Revolve Text For Nameplate

mac

#1

I am working on a little 3D print project for a niece and cannot figure out how to revolve text around the horizontal plane. I can get the axis to revolve around 0. What I would like to get is more of a rise before arching, like this. Would appreciate any help one may offer. I am just starting to get out of thinking in 2D and bought Rhino to help make some 3D models. Anyone can go to thingiverse and download someone else’s creation. I really want to make my own.

Thanks,
Jerold


#2

Hi Jerold,

I am not sure how you created this sofar, but you can select the revolved text and raise it to the required level with either Move, option “vertical” in Perspective or with Move in Front.
Then you select/type ExtendCrv, select the bottom edges and extend those to level 0 by the same amount. The straight parts will all be separate objects, but in my experience that is not a problem when you export to a .stl file for 3D printing. You could try to Boolean everything, but unfortunately that does not always succeed, especially with matching surfaces. If you have to go that route, you should move the bottom part with a slight amount so that the objects intersect i.s.o. just touch.

Max.


#3

Max,

Thank you very much for helping me! I was wondering if you can let me know how you got the gradual angle in your revolve, like it is revolving around circle/arc. This has to do with the angles you are using, I am just not sure how to replicate this.

Thank you,

Jerold

44


#4

I had assumed that you created the example in your picture yourself, apparently not.

  1. Use Text Object to create the curves. These will be grouped, so Ungroup
  2. draw a line just in front of the text
  3. type Revolve, select the text curves, when prompted select two points on the line to set the axis of rotation. The default starting angle is 0 deg., so confirm with enter. Next, type the desired angle of rotation, depending on the direction in which you selected the axis, this may have to be a negative angle. Enter.
  4. Close the top and bottom with PlanarSrf, select both curves or edges in case the character has one ore more “holes” in it.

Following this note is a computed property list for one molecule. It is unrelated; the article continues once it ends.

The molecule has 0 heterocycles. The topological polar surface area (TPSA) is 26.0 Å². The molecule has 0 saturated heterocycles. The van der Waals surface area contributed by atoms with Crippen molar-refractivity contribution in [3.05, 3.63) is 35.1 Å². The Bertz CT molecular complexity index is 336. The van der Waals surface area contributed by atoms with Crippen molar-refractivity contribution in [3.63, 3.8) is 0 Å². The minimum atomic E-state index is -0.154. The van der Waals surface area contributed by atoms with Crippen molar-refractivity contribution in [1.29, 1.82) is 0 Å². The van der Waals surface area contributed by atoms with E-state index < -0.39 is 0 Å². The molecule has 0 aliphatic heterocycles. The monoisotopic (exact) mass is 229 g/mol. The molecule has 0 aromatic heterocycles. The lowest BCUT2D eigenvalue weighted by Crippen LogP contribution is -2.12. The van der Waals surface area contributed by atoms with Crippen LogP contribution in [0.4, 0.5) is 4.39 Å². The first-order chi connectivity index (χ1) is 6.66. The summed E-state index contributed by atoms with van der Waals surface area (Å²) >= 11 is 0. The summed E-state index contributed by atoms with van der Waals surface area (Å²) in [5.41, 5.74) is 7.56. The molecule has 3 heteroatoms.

5. Select everything and Join, the surfaces will be combined to polysurfaces.
  6. While still selected, go to the Front or Right view, and move everything up from the base by the required distance
  7. Select the original text curves, and extrude these back to base level with ExtrudeCrv.
    8 You can delete all curves if you wish.

Max.


#5

Alternatively, once you’ve created the text, create a curve (ellipse) in the right viewport and create sweep 1 rail surfaces. Cap the outer surfaces and boolean intersect the inner surfaces and you have


#6

I tried that too. It works but you have to sweep each curve individually. Selecting more than one curve (i.e. characters e and a) will not work or have an unwanted effect since the command sees those as edges of the polysurface at the beginning and end stations along the rail curve.

Davids solution for creating the end surfaces is an alternative to using PlanarSrf.

Max.


#7

Max and David!

Thank you again for providing me with some very useful guidance. It has been a long time since using Rhino due to a move/job change/family illness.

My issue was putting my revolve axis line right up to the lower edge of the text. Curious, what is the purpose of UNGROUP for my text letters?

23

I have an artistic font that has a lot of subtle irregular curves and edges. It seemed like it was going to be too difficult to select just the outer/inner edges to close the surface. I simply ran PlanarSrf and drew a selection box around the front while in the front view and it looks like it worked!!

It is going to be interesting to see how well this prints. I can see some areas that may be problematic…

Now, how can I buy you a beer!


#8

My mistake, a remnant from experimenting with 1rail sweep, which only works on single curves (or multiple, when they are spaced along the rail as I explained in my earlier post)

Max.